Quorum Court discuss budget, other issues at monthly meeting

Quorum Court discuss budget, other issues at monthly meeting

The Randolph County Quorum Court heard updates from County Judge David Jansen and elected officials at its monthly meeting Nov. 12.

In the absence of Treasurer Sherry Husky, Judge Jansen gave the financial report which was subsequently approved. Highlights included: The 2020 budget has a remaining balance of 35.39 % for all office budgets combined. The normal remaining percentage at this time of the year is 16.67. The 2020 appropriation is $14,698,027.

Revenue through Oct. 2020 was above projections except the Road, Library and Jail Expansion build.

“County General looks good due to everybody staying in their budgets,” Jansen said. “Solid waste tipping fees increased last year as business increased. Tipping fees from the landfill are higher.”

He also noted that the E-911 funds are above because new money will be in the budget for next year.

“There were substantial raises in income through cell phone usage,” he said. “It’s a blessing. We have fought this all these years and someone finally saw the light and it’s sure helped the budget. Overall we’re pretty good now.”

Sheriff Kevin Bell said he had talked to the U.S. Marshalls’ office regarding housing federal inmates at the Randolph County Jail.

“The US. Marshalls’ office told me it’s going to happen,” he said “They are waiting on final approval from the main headquarters before they get the process started but they did say it was going to happen probably after the first of the year. I think it will happen eventually.”

Sheriff Bell handed out a printout of comparing deputies’ salaries with other law enforcement agencies in the Northeast Arkansas area and asked Justices to consider raising the Randolph County deputies comparable to those. The average pay for surrounding counties is arond $30,000.

“As we go into the budget process I want to present you with a proposal for deputies pay,” he said. “The current deputy pay scale makes it difficult to attract, hire and retain certified officers. As soon as a deputy is trained they start looking for higher paying jobs. The first full year of a deputy’s employment is almost entirely invested in training. The county gets very little in return until the training is complete.”

He asked the Justices to raise the base deputy salary to $28,000 retroactive to include all current deputies. This will help make us more competitive with our surrounding agencies and reduce the amount of time spent training new deputies. This will in turn make us a more effective department and better serve the citizens of Randolph County.”

He also wants to make the bailiff a permanent full time position.

Justices discussed the status of the old nursing home. “We don’t need to keep carrying the building,” a Justice remarked.

However Judge Jansen said the county does not pay any of the bills at the old nursing home.

“In fact back in the beginning of the virus volunteers went through two wings and got it ready for use as an emergency coronavirus hospital, if needed,” Jansen said. “We’re at the point where we might need that. The state would run it. Volunteers made repairs, the nursing home certified the oxygen in case we did have to use it.

“The bottom line is it is county property and has to have your blessing to sell it. However, they may have the authority to sell it without our permission. In the ordinance that was adopted to run the nursing home, their board has full authority to do anything they want to do in the nursing home except extend the credit of the county. They have agreed the court must approve it.”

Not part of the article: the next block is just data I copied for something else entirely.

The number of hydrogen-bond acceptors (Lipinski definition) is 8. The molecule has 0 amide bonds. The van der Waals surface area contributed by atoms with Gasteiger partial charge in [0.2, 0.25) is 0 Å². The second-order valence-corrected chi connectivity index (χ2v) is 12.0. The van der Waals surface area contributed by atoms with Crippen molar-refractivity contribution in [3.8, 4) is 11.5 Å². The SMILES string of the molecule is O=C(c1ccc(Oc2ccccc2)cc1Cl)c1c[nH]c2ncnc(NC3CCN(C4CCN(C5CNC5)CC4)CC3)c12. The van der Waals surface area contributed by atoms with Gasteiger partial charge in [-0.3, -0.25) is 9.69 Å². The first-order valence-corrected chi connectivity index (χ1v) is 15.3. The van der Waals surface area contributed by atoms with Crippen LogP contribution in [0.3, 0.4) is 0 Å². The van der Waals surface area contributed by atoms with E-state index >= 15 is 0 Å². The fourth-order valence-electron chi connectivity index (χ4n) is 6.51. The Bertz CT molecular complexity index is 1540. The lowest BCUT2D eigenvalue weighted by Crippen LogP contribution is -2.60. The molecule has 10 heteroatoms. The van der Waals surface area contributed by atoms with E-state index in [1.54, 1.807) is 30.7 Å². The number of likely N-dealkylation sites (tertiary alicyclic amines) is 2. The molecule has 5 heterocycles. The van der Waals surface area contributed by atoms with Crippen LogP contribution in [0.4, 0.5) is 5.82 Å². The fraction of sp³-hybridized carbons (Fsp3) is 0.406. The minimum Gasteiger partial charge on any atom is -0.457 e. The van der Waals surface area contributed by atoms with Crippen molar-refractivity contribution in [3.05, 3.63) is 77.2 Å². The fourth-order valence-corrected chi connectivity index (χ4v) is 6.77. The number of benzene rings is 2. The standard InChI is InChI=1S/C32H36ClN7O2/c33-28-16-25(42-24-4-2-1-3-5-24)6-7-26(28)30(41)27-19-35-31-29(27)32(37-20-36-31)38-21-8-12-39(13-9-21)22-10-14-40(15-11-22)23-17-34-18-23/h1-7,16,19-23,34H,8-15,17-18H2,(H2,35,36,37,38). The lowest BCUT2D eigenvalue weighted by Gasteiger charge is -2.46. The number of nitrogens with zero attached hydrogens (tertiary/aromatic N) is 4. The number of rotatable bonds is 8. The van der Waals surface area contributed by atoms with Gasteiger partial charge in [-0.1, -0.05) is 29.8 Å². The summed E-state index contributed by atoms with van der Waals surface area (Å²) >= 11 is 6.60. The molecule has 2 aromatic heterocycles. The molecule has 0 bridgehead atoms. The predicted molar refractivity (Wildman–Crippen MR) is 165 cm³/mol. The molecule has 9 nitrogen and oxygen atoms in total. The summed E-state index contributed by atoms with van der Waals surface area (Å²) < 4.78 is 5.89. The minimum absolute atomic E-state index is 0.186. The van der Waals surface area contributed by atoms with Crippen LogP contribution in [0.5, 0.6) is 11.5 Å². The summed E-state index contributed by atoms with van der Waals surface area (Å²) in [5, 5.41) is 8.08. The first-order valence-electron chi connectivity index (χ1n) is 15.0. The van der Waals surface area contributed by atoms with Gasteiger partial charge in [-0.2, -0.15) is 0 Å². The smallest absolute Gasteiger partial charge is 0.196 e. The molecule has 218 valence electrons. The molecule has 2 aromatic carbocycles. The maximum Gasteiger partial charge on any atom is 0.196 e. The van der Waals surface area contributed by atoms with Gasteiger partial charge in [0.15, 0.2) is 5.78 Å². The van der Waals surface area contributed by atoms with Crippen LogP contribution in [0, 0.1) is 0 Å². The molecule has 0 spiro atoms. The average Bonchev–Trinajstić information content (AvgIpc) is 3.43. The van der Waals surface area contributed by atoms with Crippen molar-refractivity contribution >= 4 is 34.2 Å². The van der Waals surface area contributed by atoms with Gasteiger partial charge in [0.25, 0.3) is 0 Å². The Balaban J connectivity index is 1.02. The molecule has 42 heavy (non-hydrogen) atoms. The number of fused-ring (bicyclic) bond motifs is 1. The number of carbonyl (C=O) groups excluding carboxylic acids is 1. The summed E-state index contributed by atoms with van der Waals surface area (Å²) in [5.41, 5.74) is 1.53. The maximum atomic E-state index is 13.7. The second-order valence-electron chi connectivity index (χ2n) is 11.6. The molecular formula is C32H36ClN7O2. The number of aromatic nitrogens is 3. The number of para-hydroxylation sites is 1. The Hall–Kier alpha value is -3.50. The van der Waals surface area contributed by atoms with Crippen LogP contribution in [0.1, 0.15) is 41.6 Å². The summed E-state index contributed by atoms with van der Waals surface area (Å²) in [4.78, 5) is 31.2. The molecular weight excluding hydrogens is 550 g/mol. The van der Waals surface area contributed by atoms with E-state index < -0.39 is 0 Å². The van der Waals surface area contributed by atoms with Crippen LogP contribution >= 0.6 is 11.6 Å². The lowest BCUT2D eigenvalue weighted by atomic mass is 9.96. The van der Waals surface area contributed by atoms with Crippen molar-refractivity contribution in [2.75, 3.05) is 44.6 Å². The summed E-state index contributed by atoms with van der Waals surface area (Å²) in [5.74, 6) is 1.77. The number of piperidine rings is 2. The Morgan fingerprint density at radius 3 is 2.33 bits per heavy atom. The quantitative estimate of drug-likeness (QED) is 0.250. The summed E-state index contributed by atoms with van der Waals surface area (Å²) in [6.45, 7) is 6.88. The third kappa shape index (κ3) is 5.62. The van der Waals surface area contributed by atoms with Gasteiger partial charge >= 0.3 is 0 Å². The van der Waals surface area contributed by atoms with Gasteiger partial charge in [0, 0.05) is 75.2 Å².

Regarding the 2021 budget Jansen said insurance bids were out to three different agencies

“All elected officials are doing a great job getting their expected expenses through the rest of the year plus already have their budgets turned in for next year,” Jansen said. “So basically what we’re waiting on to get into the meat of the budget is insurance. I talked to carrier today that we have had for 3 years and it has been sent out to all the major companies. Have to wait to see all the claims as close as we can to the end of the year. And our claims are high. Insurance claims are going to be higher that what we paid in. You know how that works. I looked at 3rd quarter claims and they were right there with what we’re going to pay in and we’ve got several high dollar sick people and I’m one of them. The good news on that is I won’t be on the insurance next year because I’ve got my red white and blue card – my Medicare card. I’m going to come off and that will help.”

A budget meeting is planed before thanksgiving and whatever the committee decides will be presented to the full Quorum Court.

“Hard decisions we have to look at in this budget,” he said. “The Cares Act going to help us out.“

Jansen explained that the county filed claims with FEMA earlier and then the CARES act was passed. Not too long ago the state decided to divide up some federal dollars from the Cares Act for all the counties

“We were entitled if we can prove we spent that money.,” he said. “We have applied for that from DF&A and it’s been sent off. Not sure when it will be but could be pretty quick. The funds will go into County General and will help with the budget. Its 600,000 plus we got money coming from FEMA. We will have to spend a little money if the state stops on PPEs. They’ve got stockpiles of PPEs. This thing isn’t going away for a while

Jansen said the Detention Center review was good. “They did this by video conference and were complimentary about the new jail addition. We were out of compliance on number of personnel, but Sheriff Bell said he had gotten their input of how many employees he can have.

Justices also passed an ordinance Levy of Taxes and approved the purchase of a server computer for the Assessors office.

The Star Herald

 

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